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Las Vegas Strip braces for CityCenter impact

LAS VEGAS (Reuters) - CityCenter’s glittering high rises have forever altered the Las Vegas skyline, but there is concern about the project’s impact on already-discounted hotel room rates along the world’s most famous gambling corridor.

The construction site of the CityCenter project is pictured in Las Vegas, Nevada in this April 4, 2009 file photo. REUTERS/Mario Anzuoni/Files

The nearly 6,000-room, $8.5 billion signature project for MGM Mirage MGM.N opens in December with rates up and down the Strip slashed during a recession that has forced consumers and businesses to cut spending and hold out for bargains.

A night at one of CityCenter’s luxury towers can be had for as little as $129 in mid-December. The average daily room rate in Las Vegas had fallen 25 percent through August.

“People are coming to Vegas, but they’re just smarter and a little bit more finicky about what they spend money on,” admitted Phil Shalala, marketing chief at the Hard Rock Hotel & Casino.

CityCenter partners MGM Mirage and Dubai World DBWLD.UL are betting on customers being picky enough to choose top-notch venues like the Mandarin Oriental in an environmentally conscious setting designed by world-renowned architects.

Mapped out like a mini-metropolis, CityCenter encompasses slanting condominium towers and a windows-laden shopping center. An entrance the width of New York’s Park Avenue allows an upward gaze at the surrounding skyscrapers.

Other features include colorful sculptures from cutting-edge artists like Claes Oldenburg and Nancy Rubins.

Rivals are hoping CityCenter will draw new visitors and spur growth, benefiting all and averting a price war.

"We hope it grows the market," said Steve Wynn, chief executive at Wynn Resorts Ltd WYNN.O. "But so far, the talk has been about its problems, instead of about what an incredible, unusual place it will be."

FROM EDGE OF BANKRUPTCY

MGM hopes the ambitious project -- whose entire future was once in doubt because of financing issues -- will help revive its fortunes as an economic recovery gets underway.

Dubai World, the development arm of Dubai, last year sued MGM as credit dried up and CityCenter teetered near bankruptcy. Construction problems, including a number of worker deaths, have also plagued the project.

But funding eventually came through and towers from noted architects like Cesar Pelli and Rafael Vinoly now look to be opening on schedule in December.

Rival Las Vegas Sands Corp LVS.N is also rooting for MGM. "It think it will succeed," said Sands CEO Sheldon Adelson. "If it doesn't, they will lower the room rates and that will affect everyone."

Wynn said he is unable to predict 2010 hotel rates “with any degree of confidence,” given the wide number of market variables related to CityCenter and the general economy.

He said a 3 percent increase in travel into Las Vegas would absorb the new capacity. But in the first eight months of this year, visitation fell about 6 percent from 2008.

“We have the ability to lower (room) rates,” said MGM CEO Jim Murren. “The trick next year will be to increase yield.”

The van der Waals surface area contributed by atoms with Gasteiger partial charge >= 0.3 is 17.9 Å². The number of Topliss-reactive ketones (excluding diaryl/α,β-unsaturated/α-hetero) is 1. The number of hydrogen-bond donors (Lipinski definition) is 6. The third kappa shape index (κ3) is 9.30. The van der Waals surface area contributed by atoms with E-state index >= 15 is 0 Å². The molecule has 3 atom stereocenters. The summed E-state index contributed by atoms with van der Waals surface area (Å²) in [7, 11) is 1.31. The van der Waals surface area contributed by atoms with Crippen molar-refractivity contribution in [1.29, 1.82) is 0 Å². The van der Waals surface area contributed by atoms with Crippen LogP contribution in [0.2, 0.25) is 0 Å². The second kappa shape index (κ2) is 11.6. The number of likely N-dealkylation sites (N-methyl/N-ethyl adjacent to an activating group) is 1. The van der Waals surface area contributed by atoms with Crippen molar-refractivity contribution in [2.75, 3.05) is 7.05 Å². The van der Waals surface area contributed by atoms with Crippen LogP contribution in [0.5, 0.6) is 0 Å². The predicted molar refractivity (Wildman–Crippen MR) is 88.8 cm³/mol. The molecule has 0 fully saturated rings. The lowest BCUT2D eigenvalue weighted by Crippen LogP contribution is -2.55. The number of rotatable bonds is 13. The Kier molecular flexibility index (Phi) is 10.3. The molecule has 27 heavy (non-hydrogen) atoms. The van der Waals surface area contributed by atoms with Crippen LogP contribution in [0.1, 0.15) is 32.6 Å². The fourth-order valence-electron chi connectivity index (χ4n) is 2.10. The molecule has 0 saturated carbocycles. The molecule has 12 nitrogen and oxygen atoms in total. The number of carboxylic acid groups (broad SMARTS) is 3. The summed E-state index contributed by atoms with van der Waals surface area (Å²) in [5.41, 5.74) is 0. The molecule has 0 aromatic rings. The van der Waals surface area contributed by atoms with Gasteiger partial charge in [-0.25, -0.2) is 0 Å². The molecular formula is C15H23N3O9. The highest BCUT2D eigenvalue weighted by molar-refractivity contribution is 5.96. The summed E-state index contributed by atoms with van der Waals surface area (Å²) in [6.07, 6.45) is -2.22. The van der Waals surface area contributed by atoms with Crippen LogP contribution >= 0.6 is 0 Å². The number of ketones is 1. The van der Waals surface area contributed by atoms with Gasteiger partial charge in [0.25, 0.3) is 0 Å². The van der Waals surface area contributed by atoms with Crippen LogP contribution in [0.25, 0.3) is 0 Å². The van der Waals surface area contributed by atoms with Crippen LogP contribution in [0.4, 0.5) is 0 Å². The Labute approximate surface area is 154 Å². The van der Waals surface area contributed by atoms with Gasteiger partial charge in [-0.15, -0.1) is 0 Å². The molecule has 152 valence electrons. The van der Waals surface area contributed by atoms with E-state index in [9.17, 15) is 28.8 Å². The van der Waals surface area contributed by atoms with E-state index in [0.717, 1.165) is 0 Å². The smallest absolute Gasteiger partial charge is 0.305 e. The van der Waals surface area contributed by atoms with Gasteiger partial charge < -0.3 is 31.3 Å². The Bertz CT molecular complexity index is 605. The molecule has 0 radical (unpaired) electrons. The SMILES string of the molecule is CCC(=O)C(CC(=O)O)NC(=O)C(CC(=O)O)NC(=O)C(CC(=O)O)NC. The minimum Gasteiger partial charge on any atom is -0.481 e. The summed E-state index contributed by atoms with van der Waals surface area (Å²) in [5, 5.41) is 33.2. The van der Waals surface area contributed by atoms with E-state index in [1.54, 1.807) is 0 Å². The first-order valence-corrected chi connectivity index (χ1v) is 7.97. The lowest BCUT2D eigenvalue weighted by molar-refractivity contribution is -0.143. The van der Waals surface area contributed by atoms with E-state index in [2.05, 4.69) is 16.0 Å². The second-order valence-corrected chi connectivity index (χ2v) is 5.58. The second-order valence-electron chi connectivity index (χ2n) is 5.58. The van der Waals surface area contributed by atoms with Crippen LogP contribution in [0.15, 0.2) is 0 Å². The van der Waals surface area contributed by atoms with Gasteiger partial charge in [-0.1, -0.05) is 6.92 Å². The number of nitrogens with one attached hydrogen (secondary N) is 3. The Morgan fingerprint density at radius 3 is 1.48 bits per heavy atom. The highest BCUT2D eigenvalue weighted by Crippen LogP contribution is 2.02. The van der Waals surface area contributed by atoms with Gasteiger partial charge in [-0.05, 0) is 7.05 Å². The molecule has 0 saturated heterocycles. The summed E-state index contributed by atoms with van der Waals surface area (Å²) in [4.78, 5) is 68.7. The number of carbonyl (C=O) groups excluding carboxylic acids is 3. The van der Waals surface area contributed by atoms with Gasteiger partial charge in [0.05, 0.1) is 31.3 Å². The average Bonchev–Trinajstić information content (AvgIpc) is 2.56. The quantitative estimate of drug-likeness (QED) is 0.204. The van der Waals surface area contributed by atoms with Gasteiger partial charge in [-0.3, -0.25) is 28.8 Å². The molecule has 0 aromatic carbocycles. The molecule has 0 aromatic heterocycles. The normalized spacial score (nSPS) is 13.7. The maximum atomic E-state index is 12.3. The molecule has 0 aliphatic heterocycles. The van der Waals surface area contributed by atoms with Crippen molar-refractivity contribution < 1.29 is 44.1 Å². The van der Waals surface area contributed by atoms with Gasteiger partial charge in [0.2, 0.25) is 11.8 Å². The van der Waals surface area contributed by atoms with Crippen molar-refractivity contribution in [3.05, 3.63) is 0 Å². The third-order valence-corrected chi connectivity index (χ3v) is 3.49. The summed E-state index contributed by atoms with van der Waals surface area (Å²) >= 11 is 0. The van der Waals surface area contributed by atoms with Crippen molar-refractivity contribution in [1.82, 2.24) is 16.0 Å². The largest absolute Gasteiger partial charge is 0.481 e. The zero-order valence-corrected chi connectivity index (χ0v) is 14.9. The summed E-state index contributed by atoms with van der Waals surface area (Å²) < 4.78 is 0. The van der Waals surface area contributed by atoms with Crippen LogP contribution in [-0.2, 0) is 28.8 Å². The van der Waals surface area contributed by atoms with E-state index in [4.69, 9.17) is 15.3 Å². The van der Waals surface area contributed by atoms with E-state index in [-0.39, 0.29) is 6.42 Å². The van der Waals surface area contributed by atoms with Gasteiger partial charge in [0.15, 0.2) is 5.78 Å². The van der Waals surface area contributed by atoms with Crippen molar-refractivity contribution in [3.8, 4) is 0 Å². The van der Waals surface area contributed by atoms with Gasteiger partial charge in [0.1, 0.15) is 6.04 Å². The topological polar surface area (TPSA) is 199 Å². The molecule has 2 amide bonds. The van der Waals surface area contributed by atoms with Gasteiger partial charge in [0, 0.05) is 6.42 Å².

But rising gasoline prices and airline flight cutbacks raise questions about the outlook for Sin City travel demand.

Janney Montgomery Scott estimates that Las Vegas will see a daily average of around 65,000 arriving airline seats next year, down from the March 2007 peak of 85,000 seats per day.

CityCenter’s 6,000 luxury rooms will add to the Strip’s already ample 141,000-room tally.

Meanwhile, tighter credit card standards, the demise of home equity financing and the availability of cheaper, closer-to-home gambling are giving pause to Vegas watchers.

“Even if the economy recovers, it doesn’t mean that visitors will have the same disposable income,” said Barry Shier, managing principal at Las Vegas advisory firm The Partner House. “In Vegas, everything is discretionary.”

He said CityCenter will benefit from its location next door to the Bellagio and its crowd-attracting fountains; but the emphasis is on luxury and “a lot of people walking on that side of the street won’t be able to afford those offerings.”

Continued economic headwinds have led other Las Vegas operators to shelve expansion plans -- Boyd Gaming Corp'sBYD.N Echelon remains a partially built skeleton, while the nearby unfinished Fontainebleau resort is stalled in bankruptcy.

The 2,400-room Stratosphere resort, acquired last year by an affiliate of Goldman Sachs Group Inc GS.N, has placed plans for a major overhaul on hold, opting instead to focus on things like room updates and a "skyjump" ride that will open next April.

“Some of our customers may have the ability to go to another property, but because of the price of food and amenities they want to stay at the Stratosphere,” said Stratosphere Chief Executive Frank Riolo.

The storied Sahara casino-resort, purchased in 2007 by a group led by nightclub owner Sam Nazarian, is also biding its time before embarking on a hipper redesign.

For now, the property is content to host moneymakers like a Harley Davidson “Bikefest” and $1-a-hand blackjack tables.

“We are looking forward to CityCenter,” said marketing head Bill Tremper. “It’s like Disneyland when there’s a new attraction. People want to see it, but maybe not stay there.”

Editing by Edwin Chan and Gerald E. McCormick

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